Ballast Point Amenities
McGregor Coxall, Northrop, Deuce, Lighting Art & Science
Birchgrove, New South Wales, Australia
-33.8530103 | 151.18142969999997
Sydney Harbour Foreshore Authority
Ballast Point Park lies at the tip of Birchgrove on a prominent headland overlooking Sydney Harbour. The park draws interest out of the site’s chequered history by retaining the cliff faces where ballast was quarried by the early settlers as well as retaining the footprints of the storage drums from when the site was more recently used by Caltex for lubricant and oil storage.
The challenge was to establish an appropriate design language that responded to the site’s history and past abuses whilst celebrating this new layer to its story.
Our strategy addresses these issues within a framework of sustainability by retaining selective components of past layers, using recycled materials from site, and adding finely crafted details and elements to create a park that reveals the past, but speaks of the future.
The architectural program works within this overall philosophy by layering the site with contemporary structures that complement the remnant site features through their materiality and contemporary industrial aesthetic. The new structures include two amenities buildings and a cliff-top shade structure. Each structure has a finely crafted canopy formed with bright yellow recycled seat belt webbing that is woven in an interlocking pattern to allow full shade in the middle of day and dappled light in the morning and late afternoon.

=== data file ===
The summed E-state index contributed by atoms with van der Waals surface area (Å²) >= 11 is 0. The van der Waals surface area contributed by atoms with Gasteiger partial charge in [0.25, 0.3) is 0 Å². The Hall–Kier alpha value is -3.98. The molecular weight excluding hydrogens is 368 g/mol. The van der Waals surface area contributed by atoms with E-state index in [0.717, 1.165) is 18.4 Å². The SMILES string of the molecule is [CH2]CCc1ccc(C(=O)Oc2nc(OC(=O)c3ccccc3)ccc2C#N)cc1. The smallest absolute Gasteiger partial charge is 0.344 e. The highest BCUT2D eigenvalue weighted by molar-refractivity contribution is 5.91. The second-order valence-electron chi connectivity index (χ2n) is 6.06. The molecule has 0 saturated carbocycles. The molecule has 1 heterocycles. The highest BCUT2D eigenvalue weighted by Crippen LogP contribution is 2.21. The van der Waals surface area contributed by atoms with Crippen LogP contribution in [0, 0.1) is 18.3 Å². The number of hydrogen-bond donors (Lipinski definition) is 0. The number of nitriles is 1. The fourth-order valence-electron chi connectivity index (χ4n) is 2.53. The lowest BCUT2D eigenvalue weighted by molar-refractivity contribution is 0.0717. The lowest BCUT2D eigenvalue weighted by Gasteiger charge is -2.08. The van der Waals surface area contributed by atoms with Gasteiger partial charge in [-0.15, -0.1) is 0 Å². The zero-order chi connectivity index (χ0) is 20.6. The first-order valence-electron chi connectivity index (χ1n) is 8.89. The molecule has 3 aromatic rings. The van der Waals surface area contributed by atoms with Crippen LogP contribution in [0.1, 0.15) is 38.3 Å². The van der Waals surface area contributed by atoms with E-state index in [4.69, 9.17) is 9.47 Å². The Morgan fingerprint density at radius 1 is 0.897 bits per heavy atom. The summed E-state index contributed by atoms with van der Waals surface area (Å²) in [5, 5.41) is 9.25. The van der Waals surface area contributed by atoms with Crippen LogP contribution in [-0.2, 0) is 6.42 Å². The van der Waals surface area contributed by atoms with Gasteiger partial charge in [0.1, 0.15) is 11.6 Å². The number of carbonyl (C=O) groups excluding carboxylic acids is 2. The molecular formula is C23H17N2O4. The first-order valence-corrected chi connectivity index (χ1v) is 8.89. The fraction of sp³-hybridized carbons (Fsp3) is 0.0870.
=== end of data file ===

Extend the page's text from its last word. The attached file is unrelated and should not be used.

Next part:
These structures enable the spaces beneath to be light-filled and naturally ventilated while introducing an intriguing play of light and shadow. The amenities blocks consist of open plan modules of recycled aggregate in-situ concrete and recycled hardwood contrasted by finely crafted elements such as the bespoke pre-cast wash basins.
The architecture sits finely between abstraction and tectonic expression allowing the eye to appreciate the shade structures as delicate textured ‘kites’ from a distance and close up, understand the construction and structural forces at play. Nothing is concealed. All details are designed to add to the ‘craft’ of the building.